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Research Papers

Densification of Porous Stainless-Steel SLS Components During Cold Isostatic Pressing

[+] Author and Article Information
Wei Qingsong, Du Yanying, Qu Bingbing

State Key Laboratory of Materials Processing and Die and Mould Technology, Huazhong University of Science and Technology, Wuhan 430074, China

Shi Yusheng1

State Key Laboratory of Materials Processing and Die and Mould Technology, Huazhong University of Science and Technology, Wuhan 430074, Chinawqs_xn@163.com

1

Corresponding author.

J. Eng. Mater. Technol 132(1), 011015 (Dec 01, 2009) (7 pages) doi:10.1115/1.4000218 History: Received October 27, 2008; Revised July 26, 2009; Published December 01, 2009; Online December 01, 2009

The process that combines selective laser sintering (SLS) and cold isostatic pressing (CIP) can manufacture nearly fully dense metal components with complex geometries. However, the SLS component will shrink to a significant extent during the CIP process. The modified cam-clay model was used to describe the constitutive equation of porous stainless-steel SLS components. The densification process of SLS porous components was simulated using the finite element method. The visual distributions of shape change, displacement, density, and stress were obtained, which showed that SLS components shrank with the same shape as the original design over the CIP process. In addition, a relative uniform density distribution appeared in cold isostatic pressed components. The experiment measurements displayed that the shrinkage rate of SLS components during the CIP process in height direction was a little higher than that on the forming plane due to the layer-by-layer manufacturing process of SLS. On the forming plane, the dimensional errors between simulations and experiments for the cuboid and the gear components are lower than 1% and 3%, respectively. However, the errors in height direction of the two components increase to the range of 6% and 9%.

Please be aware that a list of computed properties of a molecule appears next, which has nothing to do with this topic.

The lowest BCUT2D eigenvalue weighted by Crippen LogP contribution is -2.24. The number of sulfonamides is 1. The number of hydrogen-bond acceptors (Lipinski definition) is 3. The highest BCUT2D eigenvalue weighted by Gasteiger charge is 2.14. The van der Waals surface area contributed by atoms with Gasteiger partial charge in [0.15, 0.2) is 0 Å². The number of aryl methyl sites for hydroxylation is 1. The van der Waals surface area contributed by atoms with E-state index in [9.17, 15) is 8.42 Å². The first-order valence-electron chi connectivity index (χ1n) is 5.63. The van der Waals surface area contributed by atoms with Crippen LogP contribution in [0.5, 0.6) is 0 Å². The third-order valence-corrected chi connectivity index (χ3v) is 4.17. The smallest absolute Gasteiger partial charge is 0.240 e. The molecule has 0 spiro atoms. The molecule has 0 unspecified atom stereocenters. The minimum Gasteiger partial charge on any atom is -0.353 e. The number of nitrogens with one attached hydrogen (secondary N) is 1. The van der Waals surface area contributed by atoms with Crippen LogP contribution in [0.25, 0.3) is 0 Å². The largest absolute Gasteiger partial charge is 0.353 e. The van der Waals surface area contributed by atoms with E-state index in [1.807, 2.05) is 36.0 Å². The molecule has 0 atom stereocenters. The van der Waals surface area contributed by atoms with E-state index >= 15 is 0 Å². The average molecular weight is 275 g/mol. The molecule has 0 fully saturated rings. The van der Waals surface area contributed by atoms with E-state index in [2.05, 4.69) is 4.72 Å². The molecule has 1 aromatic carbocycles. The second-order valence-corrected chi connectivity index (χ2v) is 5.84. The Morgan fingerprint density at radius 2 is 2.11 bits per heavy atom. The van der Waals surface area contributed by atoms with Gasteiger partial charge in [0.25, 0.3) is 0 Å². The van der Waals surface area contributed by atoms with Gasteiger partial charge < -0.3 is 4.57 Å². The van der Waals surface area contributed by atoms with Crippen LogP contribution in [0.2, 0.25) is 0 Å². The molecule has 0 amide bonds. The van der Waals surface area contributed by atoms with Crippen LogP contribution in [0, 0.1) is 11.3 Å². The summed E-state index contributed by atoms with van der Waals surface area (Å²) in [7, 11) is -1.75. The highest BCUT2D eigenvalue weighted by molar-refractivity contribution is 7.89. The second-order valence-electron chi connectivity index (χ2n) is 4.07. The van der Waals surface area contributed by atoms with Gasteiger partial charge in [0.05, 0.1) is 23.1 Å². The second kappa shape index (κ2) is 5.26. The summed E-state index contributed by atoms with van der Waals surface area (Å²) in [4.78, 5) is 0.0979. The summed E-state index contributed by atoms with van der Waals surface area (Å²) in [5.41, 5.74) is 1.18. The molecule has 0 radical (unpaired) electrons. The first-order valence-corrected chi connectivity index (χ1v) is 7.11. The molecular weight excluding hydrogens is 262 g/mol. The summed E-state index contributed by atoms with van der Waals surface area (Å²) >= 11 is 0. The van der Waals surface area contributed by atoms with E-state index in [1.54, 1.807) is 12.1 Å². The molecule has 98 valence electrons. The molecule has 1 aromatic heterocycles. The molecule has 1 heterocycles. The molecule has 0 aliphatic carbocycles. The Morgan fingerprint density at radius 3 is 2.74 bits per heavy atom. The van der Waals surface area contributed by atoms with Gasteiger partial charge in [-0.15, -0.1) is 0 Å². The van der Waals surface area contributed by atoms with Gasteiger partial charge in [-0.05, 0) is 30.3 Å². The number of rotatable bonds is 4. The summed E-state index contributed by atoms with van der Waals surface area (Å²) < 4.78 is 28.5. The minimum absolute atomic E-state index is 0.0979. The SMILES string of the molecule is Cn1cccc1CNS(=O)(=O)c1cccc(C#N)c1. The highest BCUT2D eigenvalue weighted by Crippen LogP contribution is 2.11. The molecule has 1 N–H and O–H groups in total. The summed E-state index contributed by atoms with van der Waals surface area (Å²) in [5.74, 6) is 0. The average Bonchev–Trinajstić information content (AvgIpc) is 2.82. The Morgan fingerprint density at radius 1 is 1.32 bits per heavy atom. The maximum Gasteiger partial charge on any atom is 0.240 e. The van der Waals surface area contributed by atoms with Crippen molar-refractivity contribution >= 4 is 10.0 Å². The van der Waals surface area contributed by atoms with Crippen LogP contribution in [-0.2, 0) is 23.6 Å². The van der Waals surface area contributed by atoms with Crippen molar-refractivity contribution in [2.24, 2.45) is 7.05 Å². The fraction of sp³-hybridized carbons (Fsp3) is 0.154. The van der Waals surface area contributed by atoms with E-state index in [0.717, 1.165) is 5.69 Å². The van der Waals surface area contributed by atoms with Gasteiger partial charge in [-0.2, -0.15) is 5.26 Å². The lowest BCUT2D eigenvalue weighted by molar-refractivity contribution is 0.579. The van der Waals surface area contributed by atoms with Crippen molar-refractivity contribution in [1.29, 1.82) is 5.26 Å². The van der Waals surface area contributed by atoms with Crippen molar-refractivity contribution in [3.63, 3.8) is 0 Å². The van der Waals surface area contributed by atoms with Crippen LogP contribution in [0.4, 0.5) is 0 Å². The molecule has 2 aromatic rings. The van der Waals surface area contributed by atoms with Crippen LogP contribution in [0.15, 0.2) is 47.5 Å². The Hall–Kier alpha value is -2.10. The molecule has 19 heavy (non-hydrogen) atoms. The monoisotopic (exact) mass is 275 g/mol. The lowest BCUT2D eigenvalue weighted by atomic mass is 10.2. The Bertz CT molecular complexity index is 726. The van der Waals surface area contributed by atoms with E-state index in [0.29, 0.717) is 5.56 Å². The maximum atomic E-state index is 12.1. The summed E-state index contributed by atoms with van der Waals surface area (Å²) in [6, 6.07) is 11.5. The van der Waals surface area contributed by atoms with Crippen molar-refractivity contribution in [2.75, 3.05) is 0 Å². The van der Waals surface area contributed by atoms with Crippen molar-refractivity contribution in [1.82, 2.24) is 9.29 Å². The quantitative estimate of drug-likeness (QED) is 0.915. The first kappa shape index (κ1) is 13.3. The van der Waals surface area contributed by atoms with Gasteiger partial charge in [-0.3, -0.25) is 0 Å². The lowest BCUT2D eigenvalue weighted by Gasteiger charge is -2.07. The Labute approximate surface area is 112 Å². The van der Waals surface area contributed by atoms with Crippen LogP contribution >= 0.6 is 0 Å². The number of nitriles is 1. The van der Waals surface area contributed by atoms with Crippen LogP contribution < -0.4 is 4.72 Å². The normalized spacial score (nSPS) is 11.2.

Copyright © 2010 by American Society of Mechanical Engineers
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References

Figures

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Figure 1

The molecular structure of epoxy resin

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Figure 2

The sketch of bonding between epoxy resin and metal surface

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Figure 3

The flow chart of the SLS/CIP composite technique

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Figure 4

SEM of the fracture appearance of degreasing SLS components: (a) magnification of 200× and (b) magnification of 1000× for area I of (a)

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Figure 5

Geometry sketches and dimensional parameters of the studied components: (a) cuboid and (b) gear

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Figure 6

The symmetry schematic diagram and the simplified model of the gear component: (a) symmetry schematic diagram and (b) simplified model

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Figure 7

The mesh model for numerical simulations: (a) 1/8 of the cuboid component and (b) one single concave tooth of the gear component

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Figure 8

Deformations of SLS components after CIP by simulations: (a) cuboid and (b) gear

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Figure 9

Displacements of SLS components after CIP by simulations: (a) cuboid, (b) gear, (c) the symmetric section parallel to the axis direction, and (d) the symmetric section perpendicular to the axis direction

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Figure 10

Density distributions of SLS components after CIP by simulations: (a) cuboid and (b) gear

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Figure 11

Stress distributions of SLS components after CIP by simulation: (a) cuboid and (b) gear

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Figure 12

Relations between pressure and relative density of the cuboid components

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Figure 13

Micrograph appearances by means of the optical metallography method (magnification of 100×) for the SLS porous cuboid component after CIP processing with different pressures: (a) 200 MPa, (b) 300 MPa, (c) 400 MPa, (d) 500 MPa, (e) 600 MPa, and (f) 650 MPa

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Figure 14

SLS components before and after the CIP process: (a) cuboid and (b) gear

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Figure 15

The scanning of the laser beam during the SLS process: (a) scanning path of the laser beam, (b) sintering action of laser beam in area I, and (c) sintering action of the laser beam in area II

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